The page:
So yes, I do think (as Bill Maher also said, before summarily reversing himself) that the bullying wing of the social-justice left bears at least some minor, indirect responsibility for the rise of Trump. If you demonstrate enough times that even people who are trying to be decent will still get fired, jeered at, and publicly shamed over the tiniest ideological misstep, then eventually some of those who you’ve frightened might turn toward a demagogue who’s incapable of shame.
But OK, even if true, this is water under the bridge. The question now is: how do we make sure that the ~30% probability of a Trump takeover of American democracy goes toward 0%? I feel like, in understanding the emotional legitimacy of some of the Trump supporters’ anger, I’ve cleared a nontrivial Step One in figuring out how to counter him—but I’m still missing Steps Two and Three!
In the weeks leading to the 2000 election, I ran a website called “In Defense of NaderTrading.” The purpose of the site was to encourage Ralph Nader supporters who lived in swing states, like Florida, to vote for Al Gore, and to arrange for Gore supporters who lived in “safe” states, like Massachusetts or Texas, to vote for Nader on their behalf. I saw correctly that this election would be razor-close (though of course I didn’t know how close), that a Bush victory would be a disaster for the world (though I didn’t know exactly how), and that almost any novel idea—NaderTrading would do—was worth a try. My site probably played a role in a few hundred vote swaps, including some in Florida. I think constantly about the fact that we only needed 538 more, out of ~100,000 Floridian Nader voters, to change history.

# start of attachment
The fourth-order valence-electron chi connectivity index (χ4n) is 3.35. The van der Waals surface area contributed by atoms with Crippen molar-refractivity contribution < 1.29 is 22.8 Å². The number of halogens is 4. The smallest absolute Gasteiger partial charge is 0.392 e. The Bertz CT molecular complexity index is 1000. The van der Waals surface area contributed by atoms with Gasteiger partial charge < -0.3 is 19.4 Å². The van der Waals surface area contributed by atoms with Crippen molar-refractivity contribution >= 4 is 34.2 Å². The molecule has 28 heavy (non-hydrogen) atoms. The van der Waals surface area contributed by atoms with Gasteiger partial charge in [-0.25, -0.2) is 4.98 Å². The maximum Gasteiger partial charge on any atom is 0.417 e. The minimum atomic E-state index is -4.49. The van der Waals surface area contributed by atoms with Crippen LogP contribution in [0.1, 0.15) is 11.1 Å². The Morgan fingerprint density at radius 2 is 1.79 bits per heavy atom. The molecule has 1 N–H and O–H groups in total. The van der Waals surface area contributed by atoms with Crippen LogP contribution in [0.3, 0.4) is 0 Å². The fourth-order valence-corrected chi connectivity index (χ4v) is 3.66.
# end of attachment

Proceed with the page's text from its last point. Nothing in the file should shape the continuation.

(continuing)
Is there any idea that shows similar promise for defeating Trump, as NaderTrading did for defeating Bush in 2000? Here are the four main things I’ve come across: